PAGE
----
Photo: Temagami elder Alex Mathias with Mary Carol

Alex (above) and now-deceased partner Mary Carol Hill. Alex made the drum out of hollowed cedar and deer hide, and the stick uses moose hide.

Photo: Alex Mathias Collection


Facing religious persecution

Aboriginal ceremonies held to save sacred site

Building a bark canoe

The mouth of the Obabika River, where he lives, has been inhabited, according to archeologist Thor Conway, "for two to three thousand years." Alex's first language is Ojibway and he is one of about half a dozen speakers left in Temagami.

In 1999, he hosted Native-Canadians for a fall spiritual ceremony of fasting on his family territory near the sacred rock on Chee-skon-abikong Lake. He performed his first traditional, native wedding ceremony in June 2000. In September that year, Alex married Hap Wilson and Stephanie Aykroyd. 

In the summer of 2001, Alex shot a bear on Wakimika Lake that some believed was the Diamond Lake nuisance bear. As a status aboriginal he has the right to hunt and trap in parks. Pee-dan-kun, which means coming of the clouds, has been called a holy man and a mystic.

Canoeists are flocking to Alex and his wife Mary Carol's cabin on Obabika Lake like prospectors to the Klondike. In light of all this, it is not surprising that Alex has become the talk of Temagami.

Photo: Old Misabi and his wife Muh-jee-kway at their Obabika cabin.  ca. 1910.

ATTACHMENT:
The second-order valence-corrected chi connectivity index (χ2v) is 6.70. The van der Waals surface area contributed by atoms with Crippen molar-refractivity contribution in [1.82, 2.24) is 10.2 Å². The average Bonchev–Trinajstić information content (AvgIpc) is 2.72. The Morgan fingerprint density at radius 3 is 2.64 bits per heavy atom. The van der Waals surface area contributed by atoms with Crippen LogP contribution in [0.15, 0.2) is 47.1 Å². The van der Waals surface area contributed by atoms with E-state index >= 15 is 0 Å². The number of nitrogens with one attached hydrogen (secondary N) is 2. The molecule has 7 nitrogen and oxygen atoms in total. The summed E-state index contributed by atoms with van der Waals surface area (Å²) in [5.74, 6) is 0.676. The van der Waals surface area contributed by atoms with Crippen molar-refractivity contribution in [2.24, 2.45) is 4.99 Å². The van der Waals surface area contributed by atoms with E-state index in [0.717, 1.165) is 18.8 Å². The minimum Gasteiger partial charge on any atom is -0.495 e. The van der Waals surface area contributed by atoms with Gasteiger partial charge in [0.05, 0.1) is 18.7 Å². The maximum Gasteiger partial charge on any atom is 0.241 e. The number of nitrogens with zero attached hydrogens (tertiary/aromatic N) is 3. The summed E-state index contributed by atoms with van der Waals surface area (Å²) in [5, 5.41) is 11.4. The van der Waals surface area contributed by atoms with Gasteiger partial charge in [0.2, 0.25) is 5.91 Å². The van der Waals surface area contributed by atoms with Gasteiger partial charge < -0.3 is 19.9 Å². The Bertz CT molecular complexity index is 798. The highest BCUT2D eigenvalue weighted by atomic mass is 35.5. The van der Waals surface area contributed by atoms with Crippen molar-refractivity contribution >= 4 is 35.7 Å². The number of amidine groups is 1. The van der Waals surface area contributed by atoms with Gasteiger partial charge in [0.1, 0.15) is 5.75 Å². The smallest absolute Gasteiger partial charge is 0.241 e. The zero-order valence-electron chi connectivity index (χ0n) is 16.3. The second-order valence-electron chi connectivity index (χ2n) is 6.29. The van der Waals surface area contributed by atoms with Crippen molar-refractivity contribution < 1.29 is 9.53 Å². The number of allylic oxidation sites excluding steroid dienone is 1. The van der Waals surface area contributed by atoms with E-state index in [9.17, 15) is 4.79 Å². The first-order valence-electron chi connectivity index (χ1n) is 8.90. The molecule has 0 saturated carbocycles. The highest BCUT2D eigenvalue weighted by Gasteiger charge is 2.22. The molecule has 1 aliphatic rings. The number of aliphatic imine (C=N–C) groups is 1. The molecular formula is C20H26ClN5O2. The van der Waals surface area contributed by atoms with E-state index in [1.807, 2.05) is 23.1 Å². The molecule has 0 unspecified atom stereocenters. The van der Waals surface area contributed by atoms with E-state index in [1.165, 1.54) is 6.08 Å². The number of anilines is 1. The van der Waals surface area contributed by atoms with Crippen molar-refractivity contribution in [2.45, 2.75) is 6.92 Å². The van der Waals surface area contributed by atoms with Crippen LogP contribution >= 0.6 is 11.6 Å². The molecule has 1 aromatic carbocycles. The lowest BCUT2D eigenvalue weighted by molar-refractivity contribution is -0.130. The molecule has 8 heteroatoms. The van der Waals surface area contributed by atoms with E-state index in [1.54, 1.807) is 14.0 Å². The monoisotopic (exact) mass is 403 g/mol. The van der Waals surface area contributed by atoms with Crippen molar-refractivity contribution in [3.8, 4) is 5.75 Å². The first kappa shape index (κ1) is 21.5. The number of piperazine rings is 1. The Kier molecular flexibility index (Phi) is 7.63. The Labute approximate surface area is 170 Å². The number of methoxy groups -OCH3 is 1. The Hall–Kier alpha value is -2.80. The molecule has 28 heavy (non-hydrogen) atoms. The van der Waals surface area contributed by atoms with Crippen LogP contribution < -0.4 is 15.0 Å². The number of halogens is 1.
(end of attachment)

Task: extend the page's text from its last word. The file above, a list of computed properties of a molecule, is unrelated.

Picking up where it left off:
Old Misabi and his wife Muh-jee-kway at their Obabika cabin.  ca. 1910.

Photo: Keewaydin Archives

A hundred years earlier canoeists recreationists, prospectors, fire rangers, surveyors found Old Misabi at the same spot, then center of the Misabi family community. Old Misabi was about 100 years old in 1900 and he was head of the family. The land was their sustenance, their universe. Mother Earth.

Neganikabo, an Ojibway elder who dispensed lore and wisdom, was a literary character in Grey Owl's later writings. Grey Owl biographer Jane Billinghurst believes Neganikabo was a composite of Temagami Ned and Old Misabi.  

Old Misabi was an Ojibway who came to Temagami in the late 1850s from the Shawanaga area of Georgian Bay, according to ethnohistorian James Morrison. As a young man, he trapped on the Don River, now inside Toronto city limits. In Temagami, he married into the Katt family and was given a portion of Katt territory as Misabi land. By 1874, the Misabis were permanently settled at the Obabika Lake site where Alex is today. This location gave them quick reach to a diverse hunting and gathering landscape. They grew a garden right there, the mouth of the river was a winter ling fishery and down the lake stood a sugar maple stand, rare this far north. As well, it provided good access to the major trade routes on Lake Temagami and the Sturgeon River and the trading posts on Bear Island.

Old Misabi's cooking wigwam at Obabika. ca. 1910

Photo: Keewaydin Archives

Photo: Old Misabi's cooking wigwam at Obabika. ca. 1910


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